In the song 'This Nearly Was Mine' in South Pacific, Emile sings about having "one love to be living for" and how he is "still dreaming of paradise".

Is he singing about Nellie or the mother of his two children? To me the dialogue before hand could suggest either one?


This is an interesting question, one that had never occurred to me before because I always assumed he had been singing about Nellie Forbush. I've checked the original production script for the play (1949, as presented by the Library of America in 2014).

In Act 2, scene 4 of the original script, Nellie tells Emile that she can not be with him because he had children by a Polynesian woman. After Nellie departs, Emile asks Cable "What makes her talk like that?" and expresses his confusion about her racism. Cable answers by singing "You've got to be taught," and Emile immediately follows with the song you ask about, "This Nearly Was Mine." The timing suggests he is thinking about Nellie.

The lyrics of that song include "Close to my heart she came / Only to fly away," which one could interpret as a reference to the death of the Polynesian woman, but which seems to be a much more straightforward description of Nellie's departure. He continues "Now, now I'm alone," which again seems to refer to Nellie, because the other woman had been gone for a long time. The other lines in the song are ambiguous, describing a loving future that might have been.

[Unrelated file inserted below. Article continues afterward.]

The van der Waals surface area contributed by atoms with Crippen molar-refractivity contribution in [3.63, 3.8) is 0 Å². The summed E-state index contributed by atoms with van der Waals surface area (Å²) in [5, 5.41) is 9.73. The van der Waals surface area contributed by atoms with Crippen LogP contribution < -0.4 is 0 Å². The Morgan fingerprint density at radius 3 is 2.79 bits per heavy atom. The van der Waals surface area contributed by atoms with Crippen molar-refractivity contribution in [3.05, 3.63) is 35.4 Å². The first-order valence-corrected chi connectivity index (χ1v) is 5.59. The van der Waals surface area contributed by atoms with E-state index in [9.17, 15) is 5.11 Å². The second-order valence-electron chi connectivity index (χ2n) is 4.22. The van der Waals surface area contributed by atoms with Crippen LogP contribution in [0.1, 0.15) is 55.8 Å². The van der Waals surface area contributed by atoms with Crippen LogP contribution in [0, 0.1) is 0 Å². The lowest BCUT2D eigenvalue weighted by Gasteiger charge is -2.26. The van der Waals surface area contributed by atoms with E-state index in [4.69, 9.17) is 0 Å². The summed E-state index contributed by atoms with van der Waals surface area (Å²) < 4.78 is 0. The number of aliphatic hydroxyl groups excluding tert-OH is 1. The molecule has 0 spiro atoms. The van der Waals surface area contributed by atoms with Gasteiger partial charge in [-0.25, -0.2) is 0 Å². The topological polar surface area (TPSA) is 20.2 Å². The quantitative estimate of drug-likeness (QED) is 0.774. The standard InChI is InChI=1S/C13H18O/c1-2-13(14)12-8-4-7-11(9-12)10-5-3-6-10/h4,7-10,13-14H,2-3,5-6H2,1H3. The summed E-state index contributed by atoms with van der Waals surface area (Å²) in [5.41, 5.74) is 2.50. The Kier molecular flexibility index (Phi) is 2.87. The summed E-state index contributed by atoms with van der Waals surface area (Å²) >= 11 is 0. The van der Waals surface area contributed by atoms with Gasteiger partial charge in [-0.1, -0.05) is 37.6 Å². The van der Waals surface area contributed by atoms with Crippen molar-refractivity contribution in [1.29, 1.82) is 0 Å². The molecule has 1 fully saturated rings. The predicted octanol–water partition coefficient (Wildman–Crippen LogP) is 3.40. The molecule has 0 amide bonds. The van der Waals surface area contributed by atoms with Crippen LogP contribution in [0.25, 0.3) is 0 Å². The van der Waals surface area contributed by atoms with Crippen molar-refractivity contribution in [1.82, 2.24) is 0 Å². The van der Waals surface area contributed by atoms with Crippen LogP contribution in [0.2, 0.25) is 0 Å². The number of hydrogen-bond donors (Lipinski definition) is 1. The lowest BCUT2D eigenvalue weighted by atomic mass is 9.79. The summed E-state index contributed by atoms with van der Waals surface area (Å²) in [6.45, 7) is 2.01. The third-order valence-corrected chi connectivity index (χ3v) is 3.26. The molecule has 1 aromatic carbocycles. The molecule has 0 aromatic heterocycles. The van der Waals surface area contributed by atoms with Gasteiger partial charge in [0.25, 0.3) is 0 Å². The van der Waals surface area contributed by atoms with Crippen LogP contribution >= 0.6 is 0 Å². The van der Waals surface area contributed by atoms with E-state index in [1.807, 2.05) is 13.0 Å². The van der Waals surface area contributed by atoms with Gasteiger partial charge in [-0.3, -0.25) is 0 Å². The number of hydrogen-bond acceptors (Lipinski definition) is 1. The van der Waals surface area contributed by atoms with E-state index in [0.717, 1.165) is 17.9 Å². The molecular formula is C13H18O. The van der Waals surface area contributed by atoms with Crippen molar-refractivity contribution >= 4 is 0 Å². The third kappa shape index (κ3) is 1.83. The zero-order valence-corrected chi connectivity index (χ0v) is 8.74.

Immediately after finishing the song, Emile agrees to join Cable in the seemingly suicidal mission to Marie Louise Island. He agrees, despite having refused earlier. The death of the Polynesian woman clearly did not inspire this change of heart, as it had happened years before. Nellie's flight, however, has left Emile with nothing to live for [except his children, but he overlooks them in his grief].

Further, Emile says repeatedly in the script that he loves Nellie (even singing "Some Enchanted Evening" about the moment he first saw her), while there is no evidence in the script that he ever loved the Polynesian mother of his children (in Act 1, scene 12, he says only that she was "beautiful" and "charming").

Put together, the evidence makes clear that the song is about Nellie, though Emile's sense of grief may be heightened by the fact that she is not the first woman he has lost.

Disclaimer: This aspect of the plot may be somewhat different in the movie, and there may be different information in the story collection "Tales of the South Pacific" on which the play was loosely based.

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